Increasing local manufacturing through improved patronage
Beyond the provision of basic amenities in order to support local manufacturing, patronage of locally produced goods and services is key to encouraging local manufacturers who have, overtime, complained of poor sales and unsold investory.
In the Manufacturers CEOs Confidence Index (MCCI) conducted by the Manufacturers Association of Nigeria (MAN) in the first quarter of 2020, 43 percent of CEOs of manufacturing companies said the level of unsold manufactured products had not reduced in the previous three months while 31 percent said that the Executive Order 003, which mandates the patronage of locally produced goods by government agencies, had not been fully adhered to.
An Aba-based footwear manufacturer turned PPE producer, Johnson Obasi, CEO, Johnsfrank Global Resources Nigeria Limited, in a telephone interview with BusinessDay, said that despite the scarcity of imported PPE, doctors prefer to have foreign PPE than those produced locally.
“One of the major challenges of the PPE business here is that the medical personnel prefer to use the imported/ foreign type of PPE despite its scarcity and high price. Some of them even tell people not to use locally produced face masks, saying it is not in line with the WHO recommendation,” Obasi added.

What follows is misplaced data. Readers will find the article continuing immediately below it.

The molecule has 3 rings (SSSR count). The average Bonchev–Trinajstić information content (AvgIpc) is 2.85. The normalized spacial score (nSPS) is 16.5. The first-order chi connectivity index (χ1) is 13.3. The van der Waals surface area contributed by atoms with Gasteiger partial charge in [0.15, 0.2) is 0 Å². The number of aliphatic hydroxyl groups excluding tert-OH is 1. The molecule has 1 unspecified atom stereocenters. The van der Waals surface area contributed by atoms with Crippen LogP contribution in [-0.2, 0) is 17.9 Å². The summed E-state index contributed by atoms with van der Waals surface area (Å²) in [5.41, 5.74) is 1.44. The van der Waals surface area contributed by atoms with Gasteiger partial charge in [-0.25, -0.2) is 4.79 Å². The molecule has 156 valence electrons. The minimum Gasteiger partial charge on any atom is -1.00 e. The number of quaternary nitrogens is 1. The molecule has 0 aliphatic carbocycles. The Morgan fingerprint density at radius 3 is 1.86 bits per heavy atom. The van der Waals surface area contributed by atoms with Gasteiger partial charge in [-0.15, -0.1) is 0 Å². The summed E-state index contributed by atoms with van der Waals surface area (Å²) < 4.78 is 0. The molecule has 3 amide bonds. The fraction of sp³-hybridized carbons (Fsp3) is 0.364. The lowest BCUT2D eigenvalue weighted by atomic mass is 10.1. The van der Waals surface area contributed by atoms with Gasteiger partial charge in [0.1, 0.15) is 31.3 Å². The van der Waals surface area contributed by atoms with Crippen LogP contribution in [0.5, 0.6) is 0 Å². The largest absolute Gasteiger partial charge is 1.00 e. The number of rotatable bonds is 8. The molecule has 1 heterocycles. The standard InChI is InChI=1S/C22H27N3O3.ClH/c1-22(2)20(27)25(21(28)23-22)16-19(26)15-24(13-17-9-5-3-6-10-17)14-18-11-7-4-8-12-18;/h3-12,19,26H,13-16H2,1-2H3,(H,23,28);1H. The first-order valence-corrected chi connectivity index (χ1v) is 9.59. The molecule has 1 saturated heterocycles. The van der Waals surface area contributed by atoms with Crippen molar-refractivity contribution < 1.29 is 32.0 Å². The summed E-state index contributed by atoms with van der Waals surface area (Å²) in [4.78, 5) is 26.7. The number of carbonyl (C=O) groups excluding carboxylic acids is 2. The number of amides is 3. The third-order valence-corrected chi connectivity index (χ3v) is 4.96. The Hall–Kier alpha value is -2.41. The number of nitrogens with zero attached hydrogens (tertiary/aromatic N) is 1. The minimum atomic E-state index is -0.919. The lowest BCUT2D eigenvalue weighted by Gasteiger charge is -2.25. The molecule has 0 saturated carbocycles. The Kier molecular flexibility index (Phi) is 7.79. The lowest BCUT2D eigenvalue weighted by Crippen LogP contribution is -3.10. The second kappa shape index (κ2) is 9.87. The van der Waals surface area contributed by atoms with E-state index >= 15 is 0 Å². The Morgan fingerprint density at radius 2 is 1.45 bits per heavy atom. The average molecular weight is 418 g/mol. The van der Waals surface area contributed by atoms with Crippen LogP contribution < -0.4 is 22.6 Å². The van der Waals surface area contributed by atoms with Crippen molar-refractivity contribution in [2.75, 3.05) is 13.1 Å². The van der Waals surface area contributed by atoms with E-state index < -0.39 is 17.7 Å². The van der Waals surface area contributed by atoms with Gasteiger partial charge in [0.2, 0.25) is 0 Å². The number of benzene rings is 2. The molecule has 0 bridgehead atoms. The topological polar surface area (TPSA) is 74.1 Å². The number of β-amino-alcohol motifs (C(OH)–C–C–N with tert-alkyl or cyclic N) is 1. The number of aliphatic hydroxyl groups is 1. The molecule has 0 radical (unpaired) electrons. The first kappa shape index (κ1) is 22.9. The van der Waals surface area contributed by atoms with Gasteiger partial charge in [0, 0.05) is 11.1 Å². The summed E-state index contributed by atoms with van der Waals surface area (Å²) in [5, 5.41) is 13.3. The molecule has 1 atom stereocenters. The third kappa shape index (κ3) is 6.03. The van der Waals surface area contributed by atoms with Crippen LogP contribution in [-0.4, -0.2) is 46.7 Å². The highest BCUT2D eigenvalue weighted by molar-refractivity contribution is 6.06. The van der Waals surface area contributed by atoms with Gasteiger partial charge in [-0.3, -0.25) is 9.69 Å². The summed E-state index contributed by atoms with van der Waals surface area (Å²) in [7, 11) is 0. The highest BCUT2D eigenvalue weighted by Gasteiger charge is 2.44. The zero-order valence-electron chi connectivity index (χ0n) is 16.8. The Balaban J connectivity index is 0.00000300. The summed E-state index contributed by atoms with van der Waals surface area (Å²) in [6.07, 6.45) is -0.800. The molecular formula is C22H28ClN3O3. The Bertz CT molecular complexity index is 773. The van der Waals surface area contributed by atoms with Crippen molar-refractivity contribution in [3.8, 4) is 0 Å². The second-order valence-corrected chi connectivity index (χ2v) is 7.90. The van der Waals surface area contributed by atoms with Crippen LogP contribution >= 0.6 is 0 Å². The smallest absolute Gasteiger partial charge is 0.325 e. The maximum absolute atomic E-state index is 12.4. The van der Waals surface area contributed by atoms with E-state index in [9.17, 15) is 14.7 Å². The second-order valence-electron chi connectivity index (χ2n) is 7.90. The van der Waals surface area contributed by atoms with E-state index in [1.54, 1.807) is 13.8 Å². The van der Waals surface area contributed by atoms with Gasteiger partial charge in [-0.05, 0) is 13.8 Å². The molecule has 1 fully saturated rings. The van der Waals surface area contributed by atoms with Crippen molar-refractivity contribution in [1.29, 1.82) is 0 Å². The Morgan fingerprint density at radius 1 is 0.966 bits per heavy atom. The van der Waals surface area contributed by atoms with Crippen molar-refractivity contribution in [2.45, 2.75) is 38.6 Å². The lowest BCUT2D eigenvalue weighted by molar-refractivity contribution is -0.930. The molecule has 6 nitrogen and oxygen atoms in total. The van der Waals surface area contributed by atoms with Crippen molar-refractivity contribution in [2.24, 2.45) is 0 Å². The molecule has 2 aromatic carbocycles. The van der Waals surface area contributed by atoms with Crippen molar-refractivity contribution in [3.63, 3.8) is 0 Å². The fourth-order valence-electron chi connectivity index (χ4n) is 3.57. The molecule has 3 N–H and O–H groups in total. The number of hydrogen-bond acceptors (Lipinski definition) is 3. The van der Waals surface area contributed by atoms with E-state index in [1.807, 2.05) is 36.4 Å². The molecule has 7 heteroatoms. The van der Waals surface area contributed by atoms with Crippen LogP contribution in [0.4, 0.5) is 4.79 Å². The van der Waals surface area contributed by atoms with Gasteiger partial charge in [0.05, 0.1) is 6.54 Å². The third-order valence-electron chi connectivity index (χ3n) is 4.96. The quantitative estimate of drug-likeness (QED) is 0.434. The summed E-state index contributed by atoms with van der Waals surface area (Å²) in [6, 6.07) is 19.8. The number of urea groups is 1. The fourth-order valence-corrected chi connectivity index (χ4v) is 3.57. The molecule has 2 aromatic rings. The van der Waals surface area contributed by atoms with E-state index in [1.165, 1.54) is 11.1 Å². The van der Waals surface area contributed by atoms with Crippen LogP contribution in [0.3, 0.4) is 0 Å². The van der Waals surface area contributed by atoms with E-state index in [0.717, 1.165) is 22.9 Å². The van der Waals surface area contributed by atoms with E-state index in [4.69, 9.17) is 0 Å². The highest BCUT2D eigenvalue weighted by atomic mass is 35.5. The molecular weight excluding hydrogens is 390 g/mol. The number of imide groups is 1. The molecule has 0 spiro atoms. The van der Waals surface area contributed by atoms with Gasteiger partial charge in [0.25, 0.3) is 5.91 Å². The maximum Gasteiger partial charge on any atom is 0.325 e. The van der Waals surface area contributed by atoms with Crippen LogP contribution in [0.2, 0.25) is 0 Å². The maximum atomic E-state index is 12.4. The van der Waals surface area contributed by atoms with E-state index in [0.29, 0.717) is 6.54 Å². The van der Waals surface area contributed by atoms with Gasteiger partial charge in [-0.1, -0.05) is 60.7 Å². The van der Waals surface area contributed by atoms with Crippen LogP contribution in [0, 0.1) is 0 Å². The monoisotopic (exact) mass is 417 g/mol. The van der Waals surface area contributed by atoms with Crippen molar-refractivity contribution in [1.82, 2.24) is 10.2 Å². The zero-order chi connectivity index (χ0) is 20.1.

Experts say Nigerians manufacturers must produce to global standards in order to be competitive. However, many locally-made products are exported to the United States, China and the European Union. Local manufacturers complain of high production costs which they see as disincentives.
The 2019 half-year Executive Summary compiled by the manufacturers association of Nigeria (MAN) shows that the level of unsold goods has been on the rise over the past three years. In 2017, unsold manufacturing goods stood at N321.12 billion. This increased in 2018 by 17 percent to N375.12 billion. It further rose by 7 percent to N402.42 billion in 2019.
In the 2nd half of 2019, the report revealed some factors responsible for poor patronage.
“High inventory of unsold finished manufactured goods in the period was ascribed to low consumption, smuggling, and counterfeiting of Nigerian manufactured products,” the report stated.
A further breakdown of the unsold locally manufactured items revealed that basic metal, iron and steel suffered losses the most, followed by the chemical and pharmaceutical sector. The least affected were the food, beverage and tobacco sector.
Vincent Nwani, investment and business consultant, said to BusinessDay that manufacturers encounter challenges before, during and after production, adding that poor sales volume actually hurt them.
“It is difficult to manufacture goods locally. In addition, poor patronage and dependence on imported goods contributes to the inherent problem. There should be an increase in the patronage of local goods especially by the government in order to boost the country’s manufacturing industry,” Nwani said. (Business Day)